A new study shows that allowing babies to cry for a time before comforting them at night is not psychologically harmful and may even reduce their stress levels. Putting them to bed slightly later may also help them if they have difficulty sleeping.

These two techniques scientists measured over time are known as graduated extinction and bedtime fading, and they have been commonly practiced for quite some time. The new study affirms that they are both effective and harmless techniques. Dr. Marcel Deray, one of the study's authors, says that "12 months [after parents use these techniques], the babies are perfectly fine," according to study measurements.

With graduated extinction, parents slowly increase the amount of time they wait before responding to their babies' cries at night. When they respond, they do not pick up the infant. With bedtime fading, parents put their babies to sleep initially fifteen minutes later than they would normally, and they may push bedtime back by another fifteen minutes if needed.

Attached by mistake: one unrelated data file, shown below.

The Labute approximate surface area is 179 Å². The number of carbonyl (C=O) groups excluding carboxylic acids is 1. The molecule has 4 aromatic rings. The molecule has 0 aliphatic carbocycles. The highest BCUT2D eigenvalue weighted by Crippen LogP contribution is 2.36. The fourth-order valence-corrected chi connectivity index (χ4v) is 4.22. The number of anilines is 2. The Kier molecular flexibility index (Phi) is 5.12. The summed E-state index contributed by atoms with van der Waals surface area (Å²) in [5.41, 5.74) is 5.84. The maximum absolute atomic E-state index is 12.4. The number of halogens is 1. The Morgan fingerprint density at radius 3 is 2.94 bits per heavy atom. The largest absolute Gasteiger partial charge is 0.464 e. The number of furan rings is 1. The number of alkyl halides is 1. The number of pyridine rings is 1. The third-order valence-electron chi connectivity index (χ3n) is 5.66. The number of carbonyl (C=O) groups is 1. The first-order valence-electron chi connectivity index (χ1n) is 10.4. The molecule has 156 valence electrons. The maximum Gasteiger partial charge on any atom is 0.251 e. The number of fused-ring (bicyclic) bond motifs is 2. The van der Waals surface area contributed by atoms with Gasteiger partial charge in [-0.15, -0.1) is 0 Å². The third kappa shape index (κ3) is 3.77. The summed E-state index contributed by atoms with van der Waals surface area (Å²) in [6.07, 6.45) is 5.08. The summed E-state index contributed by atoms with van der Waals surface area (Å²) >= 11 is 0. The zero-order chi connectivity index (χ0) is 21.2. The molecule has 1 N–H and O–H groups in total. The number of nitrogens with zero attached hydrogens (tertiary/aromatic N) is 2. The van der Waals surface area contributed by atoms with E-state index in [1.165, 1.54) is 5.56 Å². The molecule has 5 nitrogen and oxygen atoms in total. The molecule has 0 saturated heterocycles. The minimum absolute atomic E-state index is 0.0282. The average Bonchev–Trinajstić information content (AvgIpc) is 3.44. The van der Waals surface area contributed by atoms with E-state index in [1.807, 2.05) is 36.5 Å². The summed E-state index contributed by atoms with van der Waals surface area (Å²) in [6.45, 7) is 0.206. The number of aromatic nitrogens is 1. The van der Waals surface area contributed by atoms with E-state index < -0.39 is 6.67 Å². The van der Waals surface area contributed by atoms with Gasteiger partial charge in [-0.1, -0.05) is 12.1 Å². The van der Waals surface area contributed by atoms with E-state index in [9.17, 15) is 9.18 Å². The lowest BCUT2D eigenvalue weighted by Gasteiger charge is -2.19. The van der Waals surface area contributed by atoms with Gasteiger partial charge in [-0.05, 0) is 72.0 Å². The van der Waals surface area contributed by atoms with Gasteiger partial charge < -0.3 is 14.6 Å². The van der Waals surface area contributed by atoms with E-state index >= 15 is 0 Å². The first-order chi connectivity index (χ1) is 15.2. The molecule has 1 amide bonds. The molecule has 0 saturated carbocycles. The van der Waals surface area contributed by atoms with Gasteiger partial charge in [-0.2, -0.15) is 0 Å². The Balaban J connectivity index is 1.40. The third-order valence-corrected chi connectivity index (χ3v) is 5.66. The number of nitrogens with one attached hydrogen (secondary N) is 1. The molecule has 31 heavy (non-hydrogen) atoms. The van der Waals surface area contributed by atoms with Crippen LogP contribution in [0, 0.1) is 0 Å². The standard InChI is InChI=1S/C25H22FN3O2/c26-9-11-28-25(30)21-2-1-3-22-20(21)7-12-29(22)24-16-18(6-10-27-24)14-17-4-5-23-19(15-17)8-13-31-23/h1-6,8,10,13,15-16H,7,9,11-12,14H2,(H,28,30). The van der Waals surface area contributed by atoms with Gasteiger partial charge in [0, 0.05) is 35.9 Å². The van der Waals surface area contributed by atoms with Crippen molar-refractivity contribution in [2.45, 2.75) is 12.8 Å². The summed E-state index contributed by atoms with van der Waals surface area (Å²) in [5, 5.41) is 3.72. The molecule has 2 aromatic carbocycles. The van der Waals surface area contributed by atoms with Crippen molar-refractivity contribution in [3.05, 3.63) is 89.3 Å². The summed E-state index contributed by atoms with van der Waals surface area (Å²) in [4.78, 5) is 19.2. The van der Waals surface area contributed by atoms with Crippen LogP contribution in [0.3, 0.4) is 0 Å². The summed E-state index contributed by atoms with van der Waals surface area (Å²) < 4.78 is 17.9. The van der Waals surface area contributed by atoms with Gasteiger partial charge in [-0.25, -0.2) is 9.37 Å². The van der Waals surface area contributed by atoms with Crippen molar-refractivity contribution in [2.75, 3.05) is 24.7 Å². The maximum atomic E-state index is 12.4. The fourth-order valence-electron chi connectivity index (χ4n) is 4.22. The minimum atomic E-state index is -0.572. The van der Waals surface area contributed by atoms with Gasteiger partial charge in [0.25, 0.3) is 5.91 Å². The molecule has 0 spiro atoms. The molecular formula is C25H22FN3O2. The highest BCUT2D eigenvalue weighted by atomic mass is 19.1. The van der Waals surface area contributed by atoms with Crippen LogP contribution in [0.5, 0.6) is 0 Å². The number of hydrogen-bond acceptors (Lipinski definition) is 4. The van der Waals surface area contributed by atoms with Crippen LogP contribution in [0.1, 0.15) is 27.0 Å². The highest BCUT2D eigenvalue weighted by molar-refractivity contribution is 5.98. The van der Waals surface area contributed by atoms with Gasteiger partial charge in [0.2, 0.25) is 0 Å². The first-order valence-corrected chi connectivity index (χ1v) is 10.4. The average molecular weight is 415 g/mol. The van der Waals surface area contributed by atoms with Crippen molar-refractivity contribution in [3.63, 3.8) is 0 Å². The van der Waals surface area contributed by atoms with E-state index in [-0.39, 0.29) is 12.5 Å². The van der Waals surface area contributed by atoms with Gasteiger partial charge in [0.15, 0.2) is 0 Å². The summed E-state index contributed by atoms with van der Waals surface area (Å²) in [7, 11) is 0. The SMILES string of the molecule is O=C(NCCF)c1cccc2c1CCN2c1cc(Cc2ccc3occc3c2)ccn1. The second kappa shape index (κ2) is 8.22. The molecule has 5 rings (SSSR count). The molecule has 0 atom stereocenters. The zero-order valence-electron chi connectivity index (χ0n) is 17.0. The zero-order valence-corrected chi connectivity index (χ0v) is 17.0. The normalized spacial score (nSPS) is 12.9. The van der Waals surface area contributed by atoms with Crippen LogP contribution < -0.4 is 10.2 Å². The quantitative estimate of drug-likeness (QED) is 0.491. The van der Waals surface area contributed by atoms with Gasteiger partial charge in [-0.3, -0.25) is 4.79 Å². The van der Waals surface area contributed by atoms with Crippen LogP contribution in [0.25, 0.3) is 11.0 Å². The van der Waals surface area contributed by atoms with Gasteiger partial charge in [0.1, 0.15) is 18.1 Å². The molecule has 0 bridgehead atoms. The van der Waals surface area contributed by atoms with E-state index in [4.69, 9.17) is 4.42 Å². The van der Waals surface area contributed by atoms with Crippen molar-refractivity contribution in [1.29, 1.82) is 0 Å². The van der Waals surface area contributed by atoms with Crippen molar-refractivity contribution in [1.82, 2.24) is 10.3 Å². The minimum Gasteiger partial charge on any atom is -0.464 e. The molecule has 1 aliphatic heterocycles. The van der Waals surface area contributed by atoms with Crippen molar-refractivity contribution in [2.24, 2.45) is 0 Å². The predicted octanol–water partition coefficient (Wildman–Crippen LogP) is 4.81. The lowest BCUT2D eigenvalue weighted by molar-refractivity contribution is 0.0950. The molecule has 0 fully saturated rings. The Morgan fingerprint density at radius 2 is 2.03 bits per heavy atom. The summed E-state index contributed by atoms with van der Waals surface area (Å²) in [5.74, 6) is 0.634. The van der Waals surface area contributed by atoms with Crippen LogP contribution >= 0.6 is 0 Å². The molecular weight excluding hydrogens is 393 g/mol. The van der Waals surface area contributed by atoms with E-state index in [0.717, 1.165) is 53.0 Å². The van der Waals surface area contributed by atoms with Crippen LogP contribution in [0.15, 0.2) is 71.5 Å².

These techniques may be warranted if babies are not sleeping through the night by the end of the six-month-old to nine-month-old period, as may a consult with a pediatrician to rule out underlying medical issues, according to Dr. Deray.

To read the full study summary, visit the MedlinePlus website.